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Love in War

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The Second World War was a huge disruption of American life. People from farms, small towns, and cities, from all regions and classes now found themselves suddenly uprooted and thrown together. People who had never traveled more than 5 miles from home now found themselves in the South Pacific or flying over Central Europe. This was true, not just for soldiers, but for civilians on the home front. The war created desperate labor shortages in factories contracted for war production. Those jobs were filled by women, African Americans, and other minorities. Like the soldiers, many of these workers left home and found themselves living together, sometimes in close quarters in alien environments. Time honored customs and beliefs about class, gender, region, and race came under unprecedented strain. While this created incredible stress for many, for others, this created unexpected opportunities and raised expectations.
 
Gays and lesbians were an invisible minority; not only invisible to society at large, but to each other. Most of the American population at the start of the war still lived in small towns and on farms. A lot of gay men and lesbians from those backgrounds who previously felt very isolated now found each other in the military or in wartime production. Within the ranks of the military, a huge underground gay culture began to flourish. Gay soldiers in the South Pacific would create “gay beaches” for gathering sometimes within days of capturing an island from the Japanese.
 
A gay soldier from rural America recalled visiting Paris within days of liberation in 1944. He sought out a once famous Parisian gay night spot thinking it may still be closed for the duration. When he arrived, the place was wide open and packed with soldiers from a dozen different countries. He described American and Free French soldiers dancing together with Polish and Italian partisans and British troops. Not only did this soldier no longer feel isolated, he also began to see a certain potential. Gay men may have been a minority, but they were not a small minority. Formerly isolated gay men and lesbians discovered that there were lots and lots and lots of people like them. This caused a lot of people to rethink some things and to get some ideas.
 
Regulations and anti-sodomy laws had limited gay service since the Revolutionary War, leading to dishonorable discharge, courts-martial, or imprisonment for men found having sex with other men. The massive manpower needs during World War II and the growing influence of psychiatry in America led the military to classify some homosexual troops as psychologically unfit for service. Still, among the sixteen million Americans who served in the Armed Forces during World War II were hundreds of thousands of gay and lesbian military personnel who proudly served. Only about 5000 of the eighteen million men called before draft boards and medical inspectors during World War II were screened out initially because of homosexuality.  As Charles Rowland, a gay draftee from Arizona explained, “We were not about to be deprived the privilege of serving our country in a time of great national emergency by virtue of some stupid regulation about being gay.”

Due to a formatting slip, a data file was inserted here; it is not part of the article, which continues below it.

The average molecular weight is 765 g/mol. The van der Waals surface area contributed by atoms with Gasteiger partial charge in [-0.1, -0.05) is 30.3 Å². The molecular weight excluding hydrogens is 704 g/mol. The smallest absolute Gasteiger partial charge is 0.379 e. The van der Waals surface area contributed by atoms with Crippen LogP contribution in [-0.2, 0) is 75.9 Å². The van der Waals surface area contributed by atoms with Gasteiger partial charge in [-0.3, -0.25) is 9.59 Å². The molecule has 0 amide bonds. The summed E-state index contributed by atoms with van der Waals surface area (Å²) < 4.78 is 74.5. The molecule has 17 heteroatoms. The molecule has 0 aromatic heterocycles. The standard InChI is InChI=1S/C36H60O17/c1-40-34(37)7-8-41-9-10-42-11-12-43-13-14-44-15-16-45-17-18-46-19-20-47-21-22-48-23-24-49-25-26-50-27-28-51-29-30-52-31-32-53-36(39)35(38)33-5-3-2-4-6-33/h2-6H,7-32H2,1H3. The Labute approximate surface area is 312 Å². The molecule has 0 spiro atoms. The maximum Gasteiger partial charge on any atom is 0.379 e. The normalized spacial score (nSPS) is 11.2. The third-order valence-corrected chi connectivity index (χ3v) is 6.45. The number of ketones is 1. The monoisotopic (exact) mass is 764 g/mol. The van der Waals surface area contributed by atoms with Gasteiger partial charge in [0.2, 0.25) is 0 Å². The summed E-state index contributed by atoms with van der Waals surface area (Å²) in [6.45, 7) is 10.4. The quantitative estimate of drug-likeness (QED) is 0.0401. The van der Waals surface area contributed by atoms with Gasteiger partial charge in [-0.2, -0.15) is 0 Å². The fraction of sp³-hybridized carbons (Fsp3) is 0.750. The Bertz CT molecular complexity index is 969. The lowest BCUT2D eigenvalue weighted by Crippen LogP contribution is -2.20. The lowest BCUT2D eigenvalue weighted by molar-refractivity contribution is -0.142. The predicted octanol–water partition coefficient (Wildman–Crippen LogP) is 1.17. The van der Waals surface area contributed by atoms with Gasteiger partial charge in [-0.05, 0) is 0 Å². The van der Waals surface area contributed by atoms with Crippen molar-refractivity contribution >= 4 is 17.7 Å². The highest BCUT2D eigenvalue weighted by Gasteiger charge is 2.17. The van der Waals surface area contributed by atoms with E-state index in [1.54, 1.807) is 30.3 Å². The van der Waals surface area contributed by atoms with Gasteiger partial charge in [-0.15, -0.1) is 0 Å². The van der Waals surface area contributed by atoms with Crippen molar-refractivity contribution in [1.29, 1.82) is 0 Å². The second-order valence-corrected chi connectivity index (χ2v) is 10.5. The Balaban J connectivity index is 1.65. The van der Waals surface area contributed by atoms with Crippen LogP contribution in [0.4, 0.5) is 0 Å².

The military’s policies toward gays and lesbians became increasingly aggressive and more punitive as the war drew to a close.  The American military only used the ban against LGBT service members when it was convenient; times of war, WWII, Korea, and Vietnam, were not convenient times for the American military.  They often overlooked homosexuality because they needed the manpower.   However, just as African- American servicemen saw freedom abroad, so did LGBT service members.  The Stonewall Riots of 1969 are often credited with being a watershed moment that fundamentally altered the course of gay history. This, of course, is true. But it was not the watershed moment. Long before gay bar patrons rioted against the NYPD and gave momentum to the largest political mobilization of gays and lesbians in history, World War II was setting the stage for Stonewall.  This emerging gay culture continued to flourish, and it survived the war’s end. Large American port cities like New York, Boston, Chicago, and San Francisco found themselves with huge populations of gays and lesbians at the end of the war; people who couldn’t or wouldn’t go home again. Friendships and communities formed during the war would quickly become useful for resisting and pushing back as an increasingly paranoid Post War America tried hard to put the genie of expectations for women, African Americans, and LGBTs back into the bottle.